• recognizing that some people respond to hard ass, but not nice guy, and other people respond to nice guy, but not hard ass
• that people can meet far higher standards than I would have believed if you demand them
• what I call the “Ooomph” principle, that is, you can be a lot more forceful to get people to do things than laymen think
• that conflict is not a to-be-avoided-at-all-costs thing
• the need to take good care of your subordinates
More tricks learned in the Army
In the Army, I learned that not everyone is as talented, motivated, decent, and trained as West Point cadets and that getting the right people under your command is far more important than one would figure out at West Point where almost everyone is a great subordinate. I also learned that only high stress, like Ranger School, reveals some important character flaws. I also learned “If it ain’t broke, don’t fix it” in the Army. For example, my wire squad (switchboard operators and repairmen) in Vietnam did the sort of job that no one noticed, which is the way it’s supposed to be. Every time I walked through their area, which was daily, I said, “Keep up the good work, guys!”
I take no credit for the great job they did. They were doing it that way when I arrived. They needed no leadership so I gave them none. West Point probably would have had its cadets reflexively try to make things better. That would have been for the cadet’s ego and career, not the accomplishment of the mission or the welfare of the troops. It also would have annoyed and mildly insulted the wire guys. If they want, they can make the platoon leader look bad by sabotaging the operation in subtle ways.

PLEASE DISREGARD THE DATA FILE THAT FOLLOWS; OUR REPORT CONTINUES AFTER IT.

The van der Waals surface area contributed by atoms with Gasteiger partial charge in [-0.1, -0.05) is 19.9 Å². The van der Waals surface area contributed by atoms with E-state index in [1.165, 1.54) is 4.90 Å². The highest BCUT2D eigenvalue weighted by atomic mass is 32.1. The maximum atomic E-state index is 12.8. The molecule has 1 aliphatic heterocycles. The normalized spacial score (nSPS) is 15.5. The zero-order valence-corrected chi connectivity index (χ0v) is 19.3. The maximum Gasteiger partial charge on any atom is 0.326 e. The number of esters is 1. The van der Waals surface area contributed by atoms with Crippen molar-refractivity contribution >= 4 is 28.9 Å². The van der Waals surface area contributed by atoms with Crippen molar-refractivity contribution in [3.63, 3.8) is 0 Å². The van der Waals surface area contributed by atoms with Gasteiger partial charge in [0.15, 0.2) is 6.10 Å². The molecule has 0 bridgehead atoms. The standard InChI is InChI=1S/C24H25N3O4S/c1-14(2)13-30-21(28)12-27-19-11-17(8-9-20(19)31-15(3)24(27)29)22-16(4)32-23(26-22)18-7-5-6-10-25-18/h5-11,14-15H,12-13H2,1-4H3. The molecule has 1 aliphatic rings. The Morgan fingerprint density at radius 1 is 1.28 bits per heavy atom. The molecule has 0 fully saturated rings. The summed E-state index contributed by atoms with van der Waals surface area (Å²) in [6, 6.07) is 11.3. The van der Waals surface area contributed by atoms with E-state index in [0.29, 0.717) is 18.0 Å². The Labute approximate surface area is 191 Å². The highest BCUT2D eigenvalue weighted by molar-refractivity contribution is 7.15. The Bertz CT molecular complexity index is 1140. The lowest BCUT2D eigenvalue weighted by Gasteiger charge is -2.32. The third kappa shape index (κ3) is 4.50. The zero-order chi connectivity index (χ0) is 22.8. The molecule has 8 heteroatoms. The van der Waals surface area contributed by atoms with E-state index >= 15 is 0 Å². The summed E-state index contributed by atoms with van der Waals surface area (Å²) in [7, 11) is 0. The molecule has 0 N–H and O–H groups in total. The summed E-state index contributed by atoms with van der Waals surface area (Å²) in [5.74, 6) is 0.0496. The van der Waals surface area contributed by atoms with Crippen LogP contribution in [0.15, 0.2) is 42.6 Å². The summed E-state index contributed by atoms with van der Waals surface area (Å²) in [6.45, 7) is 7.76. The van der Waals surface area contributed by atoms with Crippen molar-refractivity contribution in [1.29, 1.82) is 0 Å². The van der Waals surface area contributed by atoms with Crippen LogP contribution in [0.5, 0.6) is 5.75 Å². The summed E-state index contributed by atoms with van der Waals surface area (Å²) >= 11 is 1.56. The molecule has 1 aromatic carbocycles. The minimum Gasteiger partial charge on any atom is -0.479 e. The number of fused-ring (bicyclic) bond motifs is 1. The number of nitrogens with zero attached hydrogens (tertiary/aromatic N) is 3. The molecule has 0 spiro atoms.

So what am I getting to here? That West Point and the Army do know and teach through classroom instruction, example, and experience, many mechanical tricks of generic leadership. That’s good, but very limited.
One Army recruiting TV commercial has the narrator say something like, “When a civilian employer asks you if have ever had any leadership experience, just smile.” Then the commercial cuts to a young sergeant saying “Follow me” as he and they parachute jump out of the rear door of a plane.
Cute. The Army is big on that phrase, “Follow me.” It’s on a statute of an infantryman at the Infantry School at Fort Benning.
Leadershipwise, “follow me” refers to two leadership mechanical tricks: setting the example and putting yourself in the location where you can best direct your subordinates. Point man, the implicit location of a guy saying “follow me,” is generally a lousy position from which to lead in battle. Good place to get killed, not to lead.
When I was in the Airborne, the highest-ranking officers always went out the door of the plane first. That’s very “Follow me.” It’s also very wrong. They should be in the middle of the stick (plane load of paratroopers) not at either end. See the true-to-life movie The Longest Day, about the paratrooper landings in Normandy in support of D-Day, where the commanding general of the division did a “follow me” first-guy-out-the-door theatrical stunt then spent the rest of the night wandering around alone looking for troops to command. That, folks, is how not to lead.
‘Managerial,’ not ‘leadership’ experience